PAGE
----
Avoid the Muck and Guck

 crooked road (2)

I found a perfect piece of advice for those of us who try to fix someone else’s distorted thinking. It’s an old Russian proverb that says:

“Don’t drive a car straight down a crooked road.”

Easier said than done, especially if we’re the target of someone’s erroneous accusations. At those times, it’s extremely difficult to resist springing into action—in defense of ourselves, armed with facts and mounds of explanations.

Trish, a client, is a good example. One morning she got up before Chad and went downstairs to start her day. She was relishing the silence and a nice cup of coffee when he suddenly appeared in the doorway. “Hey, what are you all ticked off about?” he asked with a scowl.

Chad had assumed wrongly. She wasn’t “ticked off”—her mood was in fine shape . . . uh, at least up to that point. His accusation instantly jolted her out of the tranquil spell that enveloped her, and she spent the next several minutes frantically attempting to get him to perceive her through a clear lens. (Click here to read more…)

Trish got snagged by his stuff. Soon, they were both swimming in their combined muck and guck. We all know that place . . . it serves no one.

That’s our little piece of insanity. We engage. We walk into a tangled web of distortion and accusations and try desperately to clean the other person’s lens. Or, another way to put it: we “try to drive the car straight down a crooked road.” It doesn’t work. The car lands in a ditch.


Names are changed to honor client confidentiality.



Filed under Couples, General Interest, Get Free

10 responses to “Avoid the Muck and Guck

  1. Alissa Wilbanks

    I have frequently been the one to accuse and I have learned to ask instead of assume. It’s been tough to learn and still learning.

  2. Jennifer

    That is definitely one of my biggest pet peeves. It drives me crazy when I’m being seen in the wrong light. Unfortunately, when this happens I feel forced to do one of the things that I enjoy even less….persuade, argue or confront! I find it’s best for me to just relax and let it be!! 🙂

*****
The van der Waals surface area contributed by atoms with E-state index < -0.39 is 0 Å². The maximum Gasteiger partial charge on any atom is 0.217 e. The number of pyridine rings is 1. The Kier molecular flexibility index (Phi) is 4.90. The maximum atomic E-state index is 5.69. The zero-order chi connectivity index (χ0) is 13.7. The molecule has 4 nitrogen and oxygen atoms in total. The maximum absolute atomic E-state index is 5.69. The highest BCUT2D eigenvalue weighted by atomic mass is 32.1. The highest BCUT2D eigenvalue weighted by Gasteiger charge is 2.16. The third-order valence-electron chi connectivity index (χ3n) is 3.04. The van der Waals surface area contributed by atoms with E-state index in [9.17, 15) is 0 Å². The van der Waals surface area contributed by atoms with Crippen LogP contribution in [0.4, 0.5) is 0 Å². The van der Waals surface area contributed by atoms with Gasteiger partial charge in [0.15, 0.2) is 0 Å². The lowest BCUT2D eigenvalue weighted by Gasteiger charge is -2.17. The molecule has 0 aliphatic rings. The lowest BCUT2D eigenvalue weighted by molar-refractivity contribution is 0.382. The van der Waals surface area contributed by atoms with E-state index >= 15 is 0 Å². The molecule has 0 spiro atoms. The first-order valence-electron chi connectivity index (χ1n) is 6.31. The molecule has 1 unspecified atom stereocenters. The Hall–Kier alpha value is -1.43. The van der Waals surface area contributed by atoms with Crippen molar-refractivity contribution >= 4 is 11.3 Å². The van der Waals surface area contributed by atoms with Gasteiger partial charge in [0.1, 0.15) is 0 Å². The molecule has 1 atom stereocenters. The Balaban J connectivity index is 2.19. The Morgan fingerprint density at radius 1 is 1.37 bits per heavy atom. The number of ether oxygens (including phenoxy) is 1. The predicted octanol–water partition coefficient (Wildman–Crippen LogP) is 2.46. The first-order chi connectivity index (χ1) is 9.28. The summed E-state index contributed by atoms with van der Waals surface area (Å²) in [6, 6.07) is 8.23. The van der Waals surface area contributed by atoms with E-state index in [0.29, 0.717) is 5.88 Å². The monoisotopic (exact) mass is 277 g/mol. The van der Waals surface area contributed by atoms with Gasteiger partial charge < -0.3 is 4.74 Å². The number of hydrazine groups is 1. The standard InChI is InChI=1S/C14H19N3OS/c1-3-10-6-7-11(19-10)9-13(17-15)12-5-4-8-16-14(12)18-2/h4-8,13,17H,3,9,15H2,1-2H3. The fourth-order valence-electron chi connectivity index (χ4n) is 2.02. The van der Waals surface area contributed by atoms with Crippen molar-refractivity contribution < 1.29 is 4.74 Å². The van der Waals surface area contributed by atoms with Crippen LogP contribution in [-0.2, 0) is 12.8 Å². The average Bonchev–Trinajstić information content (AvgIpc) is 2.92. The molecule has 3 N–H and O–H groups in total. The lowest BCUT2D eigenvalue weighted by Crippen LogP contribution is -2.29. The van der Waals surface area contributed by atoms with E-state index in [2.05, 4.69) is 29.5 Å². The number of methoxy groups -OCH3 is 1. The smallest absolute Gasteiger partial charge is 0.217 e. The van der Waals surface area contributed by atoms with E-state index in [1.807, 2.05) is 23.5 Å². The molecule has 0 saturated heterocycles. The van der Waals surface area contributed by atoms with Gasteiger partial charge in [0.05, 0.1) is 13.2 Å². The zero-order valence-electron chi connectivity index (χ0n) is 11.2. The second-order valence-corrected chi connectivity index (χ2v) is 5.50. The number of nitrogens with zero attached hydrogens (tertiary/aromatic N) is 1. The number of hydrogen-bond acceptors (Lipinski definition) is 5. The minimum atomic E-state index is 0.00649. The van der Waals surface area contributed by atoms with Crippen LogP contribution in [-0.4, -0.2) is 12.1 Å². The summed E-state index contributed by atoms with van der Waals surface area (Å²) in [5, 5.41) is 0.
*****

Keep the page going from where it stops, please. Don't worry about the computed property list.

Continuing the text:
3. Rachel

    One of the hardest things to do is let go, which I think applies to this. We have to let go of engaging. There is a saying: “Drop the rope”

  4. Marty

    My problem is on the opposite side of this. Whenever someone makes a comment to me about me that’s incorrect, I automatically assume that person is correct and accept the blame for giving that impression. That’s worse than making the wrong assumption!
    When I was a kid someone wrote the word ASSUME on a piece of paper and told me to never make assumptions because it will make an ASS out of U and ME.

  5. Kris Shockley

    I have found I am also guilty in falling into the trap of defending myself and trying to get the person to see me in a better light. It usually does not work and my effort ends up being for nothing. Great advice Salee!

  6. I have taken the invitation to believe what others have thought about me. Guilt leads to self doubt which results in having no value. Thank goodness, we can choose a different path.

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